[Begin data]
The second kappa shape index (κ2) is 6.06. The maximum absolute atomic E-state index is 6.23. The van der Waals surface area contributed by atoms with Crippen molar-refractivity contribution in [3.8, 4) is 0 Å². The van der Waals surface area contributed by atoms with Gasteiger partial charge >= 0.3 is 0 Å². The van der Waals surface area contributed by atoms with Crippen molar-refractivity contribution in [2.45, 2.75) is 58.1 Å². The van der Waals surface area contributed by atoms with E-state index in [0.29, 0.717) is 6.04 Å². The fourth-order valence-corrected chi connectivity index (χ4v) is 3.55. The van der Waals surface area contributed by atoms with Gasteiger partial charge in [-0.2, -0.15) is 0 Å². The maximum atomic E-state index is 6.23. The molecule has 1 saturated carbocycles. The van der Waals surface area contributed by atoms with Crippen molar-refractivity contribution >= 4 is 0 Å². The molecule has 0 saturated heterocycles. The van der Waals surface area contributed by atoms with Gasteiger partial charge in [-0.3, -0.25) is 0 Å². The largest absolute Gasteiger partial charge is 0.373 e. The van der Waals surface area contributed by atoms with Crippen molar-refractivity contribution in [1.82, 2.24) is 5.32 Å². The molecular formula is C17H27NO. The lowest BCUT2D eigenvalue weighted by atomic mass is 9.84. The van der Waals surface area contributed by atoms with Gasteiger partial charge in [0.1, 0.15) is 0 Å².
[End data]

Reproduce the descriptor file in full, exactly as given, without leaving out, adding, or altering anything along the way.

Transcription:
The second kappa shape index (κ2) is 6.06. The maximum absolute atomic E-state index is 6.23. The van der Waals surface area contributed by atoms with Crippen molar-refractivity contribution in [3.8, 4) is 0 Å². The van der Waals surface area contributed by atoms with Gasteiger partial charge >= 0.3 is 0 Å². The van der Waals surface area contributed by atoms with Crippen molar-refractivity contribution in [2.45, 2.75) is 58.1 Å². The van der Waals surface area contributed by atoms with E-state index in [0.29, 0.717) is 6.04 Å². The fourth-order valence-corrected chi connectivity index (χ4v) is 3.55. The van der Waals surface area contributed by atoms with Gasteiger partial charge in [-0.2, -0.15) is 0 Å². The maximum atomic E-state index is 6.23. The molecule has 1 saturated carbocycles. The van der Waals surface area contributed by atoms with Crippen molar-refractivity contribution >= 4 is 0 Å². The molecule has 0 saturated heterocycles. The van der Waals surface area contributed by atoms with Gasteiger partial charge in [-0.3, -0.25) is 0 Å². The largest absolute Gasteiger partial charge is 0.373 e. The van der Waals surface area contributed by atoms with Crippen molar-refractivity contribution in [1.82, 2.24) is 5.32 Å². The molecular formula is C17H27NO. The lowest BCUT2D eigenvalue weighted by atomic mass is 9.84. The van der Waals surface area contributed by atoms with Gasteiger partial charge in [0.1, 0.15) is 0 Å².